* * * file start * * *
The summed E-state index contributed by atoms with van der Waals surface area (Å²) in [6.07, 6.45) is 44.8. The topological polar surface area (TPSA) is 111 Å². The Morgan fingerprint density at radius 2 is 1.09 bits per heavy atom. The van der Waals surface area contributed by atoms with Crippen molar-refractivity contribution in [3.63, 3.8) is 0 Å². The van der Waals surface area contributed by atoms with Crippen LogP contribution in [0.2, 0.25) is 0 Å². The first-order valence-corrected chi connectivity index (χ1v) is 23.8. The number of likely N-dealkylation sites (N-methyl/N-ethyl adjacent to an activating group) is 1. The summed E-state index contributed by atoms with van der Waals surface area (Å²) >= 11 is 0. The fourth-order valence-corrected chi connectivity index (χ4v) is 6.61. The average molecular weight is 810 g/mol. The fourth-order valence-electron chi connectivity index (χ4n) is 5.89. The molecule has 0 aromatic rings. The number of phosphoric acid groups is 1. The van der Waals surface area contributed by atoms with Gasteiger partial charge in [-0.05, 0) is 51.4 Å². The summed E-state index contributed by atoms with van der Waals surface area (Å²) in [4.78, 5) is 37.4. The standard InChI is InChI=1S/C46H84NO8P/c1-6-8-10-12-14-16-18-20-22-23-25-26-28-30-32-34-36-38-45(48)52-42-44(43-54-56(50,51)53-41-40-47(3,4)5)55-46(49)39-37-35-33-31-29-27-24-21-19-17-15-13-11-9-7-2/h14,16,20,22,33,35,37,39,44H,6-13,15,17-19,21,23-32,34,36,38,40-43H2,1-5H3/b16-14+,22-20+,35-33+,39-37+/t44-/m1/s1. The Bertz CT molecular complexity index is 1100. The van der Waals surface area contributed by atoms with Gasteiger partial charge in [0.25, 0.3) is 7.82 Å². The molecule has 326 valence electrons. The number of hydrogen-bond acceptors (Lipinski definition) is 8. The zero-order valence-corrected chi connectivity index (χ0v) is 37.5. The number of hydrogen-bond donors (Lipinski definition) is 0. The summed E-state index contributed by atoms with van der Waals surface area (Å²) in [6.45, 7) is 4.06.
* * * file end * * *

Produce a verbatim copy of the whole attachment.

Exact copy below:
The summed E-state index contributed by atoms with van der Waals surface area (Å²) in [6.07, 6.45) is 44.8. The topological polar surface area (TPSA) is 111 Å². The Morgan fingerprint density at radius 2 is 1.09 bits per heavy atom. The van der Waals surface area contributed by atoms with Crippen molar-refractivity contribution in [3.63, 3.8) is 0 Å². The van der Waals surface area contributed by atoms with Crippen LogP contribution in [0.2, 0.25) is 0 Å². The first-order valence-corrected chi connectivity index (χ1v) is 23.8. The number of likely N-dealkylation sites (N-methyl/N-ethyl adjacent to an activating group) is 1. The summed E-state index contributed by atoms with van der Waals surface area (Å²) >= 11 is 0. The fourth-order valence-corrected chi connectivity index (χ4v) is 6.61. The average molecular weight is 810 g/mol. The fourth-order valence-electron chi connectivity index (χ4n) is 5.89. The molecule has 0 aromatic rings. The number of phosphoric acid groups is 1. The van der Waals surface area contributed by atoms with Gasteiger partial charge in [-0.05, 0) is 51.4 Å². The summed E-state index contributed by atoms with van der Waals surface area (Å²) in [4.78, 5) is 37.4. The standard InChI is InChI=1S/C46H84NO8P/c1-6-8-10-12-14-16-18-20-22-23-25-26-28-30-32-34-36-38-45(48)52-42-44(43-54-56(50,51)53-41-40-47(3,4)5)55-46(49)39-37-35-33-31-29-27-24-21-19-17-15-13-11-9-7-2/h14,16,20,22,33,35,37,39,44H,6-13,15,17-19,21,23-32,34,36,38,40-43H2,1-5H3/b16-14+,22-20+,35-33+,39-37+/t44-/m1/s1. The Bertz CT molecular complexity index is 1100. The van der Waals surface area contributed by atoms with Gasteiger partial charge in [0.25, 0.3) is 7.82 Å². The molecule has 326 valence electrons. The number of hydrogen-bond acceptors (Lipinski definition) is 8. The zero-order valence-corrected chi connectivity index (χ0v) is 37.5. The number of hydrogen-bond donors (Lipinski definition) is 0. The summed E-state index contributed by atoms with van der Waals surface area (Å²) in [6.45, 7) is 4.06.